Resolutions typically suffer from being too vague, too subjective, and in conflict with other aspects of our lives. One way around these and other problems? Reformulating our reading resolution as a SMARTER Goal—that is, as a specific, measurable, actionable, risky, timebound, exciting, and relevant outcome.
Full disclosure: This is a framework we teach at Full Focus, where I serve as chief product officer. General Electric pioneered the basic system in the 1980s. Full Focus founder Michael Hyatt later modified the framework as detailed in his best-selling goal-achievement book, Your Best Year Ever, online course, and live event.
I followed this methodology in 2023 with my classic novel goal and plan on repeating and expanding the effort this year. How does it work?
Let’s examine each of the seven characteristics mentioned above by looking at my 2024 classic novel and memoir goal: Read twelve classic novels and twelve classic memoirs in 2024 and share a review of each every month through year end.
Specific. If we’re going to set a reading goal, it helps to define what sorts of reading we plan to do. Specificity directs our efforts and keeps us focused. Mentioning “classics” offers a start, but we might define it even further. In my case I’m reading classic novels and memoirs—defined as generally well regarded and widely known books written before the close of the last century—and I’ve gone so far as to list the specific twenty-four I’ll be reading.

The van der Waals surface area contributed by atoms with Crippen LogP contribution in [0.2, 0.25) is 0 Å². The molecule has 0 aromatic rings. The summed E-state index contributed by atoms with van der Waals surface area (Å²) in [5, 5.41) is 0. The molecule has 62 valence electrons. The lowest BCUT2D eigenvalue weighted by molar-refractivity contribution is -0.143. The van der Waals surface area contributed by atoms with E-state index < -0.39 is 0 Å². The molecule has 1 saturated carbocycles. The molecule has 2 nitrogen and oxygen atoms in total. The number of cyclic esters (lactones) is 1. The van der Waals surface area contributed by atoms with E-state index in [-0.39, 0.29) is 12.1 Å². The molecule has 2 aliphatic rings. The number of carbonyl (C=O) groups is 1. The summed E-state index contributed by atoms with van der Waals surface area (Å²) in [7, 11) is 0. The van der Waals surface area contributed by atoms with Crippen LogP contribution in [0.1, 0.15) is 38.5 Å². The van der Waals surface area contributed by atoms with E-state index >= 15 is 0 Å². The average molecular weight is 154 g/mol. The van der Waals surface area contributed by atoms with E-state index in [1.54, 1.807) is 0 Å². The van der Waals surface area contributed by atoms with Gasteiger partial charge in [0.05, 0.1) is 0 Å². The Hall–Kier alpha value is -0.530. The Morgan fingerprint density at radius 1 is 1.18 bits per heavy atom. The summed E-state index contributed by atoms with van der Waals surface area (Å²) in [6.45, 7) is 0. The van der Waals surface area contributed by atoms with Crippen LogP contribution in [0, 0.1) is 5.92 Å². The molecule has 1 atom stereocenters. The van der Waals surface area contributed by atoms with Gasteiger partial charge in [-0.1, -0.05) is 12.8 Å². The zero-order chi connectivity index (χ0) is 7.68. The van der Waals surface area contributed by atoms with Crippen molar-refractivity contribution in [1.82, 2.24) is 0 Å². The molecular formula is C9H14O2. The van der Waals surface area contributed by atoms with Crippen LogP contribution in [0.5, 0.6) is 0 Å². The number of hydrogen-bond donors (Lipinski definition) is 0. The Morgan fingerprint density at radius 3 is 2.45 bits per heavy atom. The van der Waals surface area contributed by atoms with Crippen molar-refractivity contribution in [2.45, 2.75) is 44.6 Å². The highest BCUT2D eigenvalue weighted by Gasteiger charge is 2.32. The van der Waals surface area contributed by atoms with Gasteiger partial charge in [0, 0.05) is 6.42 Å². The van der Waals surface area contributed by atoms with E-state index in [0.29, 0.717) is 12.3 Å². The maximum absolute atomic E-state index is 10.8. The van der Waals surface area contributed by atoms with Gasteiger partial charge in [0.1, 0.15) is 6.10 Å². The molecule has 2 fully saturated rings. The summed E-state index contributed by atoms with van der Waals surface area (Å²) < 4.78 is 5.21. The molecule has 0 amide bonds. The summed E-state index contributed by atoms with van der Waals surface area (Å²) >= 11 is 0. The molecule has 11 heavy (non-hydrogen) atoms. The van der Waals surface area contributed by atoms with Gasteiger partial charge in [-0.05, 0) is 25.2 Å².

Measurable. Resolutions are often a bit squishy and subjective, but a measurable goal enables us to track how we’re doing against the objective. I’m reading twelve classic novels and twelve classic memoirs; what’s more, I’m sharing a review of each every month; so by April, July, September, or whenever, I’ll know exactly how I’m tracking. While the granularity might seem a turnoff for some, it enhances motivation as well: Early on I can see how far I’ve come, and as I pass the midpoint I can see how little I have left to go.
Actionable. Many resolutions falter because they express an intention or aspiration but don’t prompt the actions necessary for their fulfillment. Goals require action, and so I’ve formulated my goal with an initiating verb detailing the primary action: read. Oftentimes we formulate resolutions with state-of-being verbs. A person might say they want to be healthier, be smarter with their money, be a better friend, and so on. To be better read sounds too archaic to imagine someone saying today, but the point holds. It’s better to start with an action verb: “Read twelve classic novels. . . .”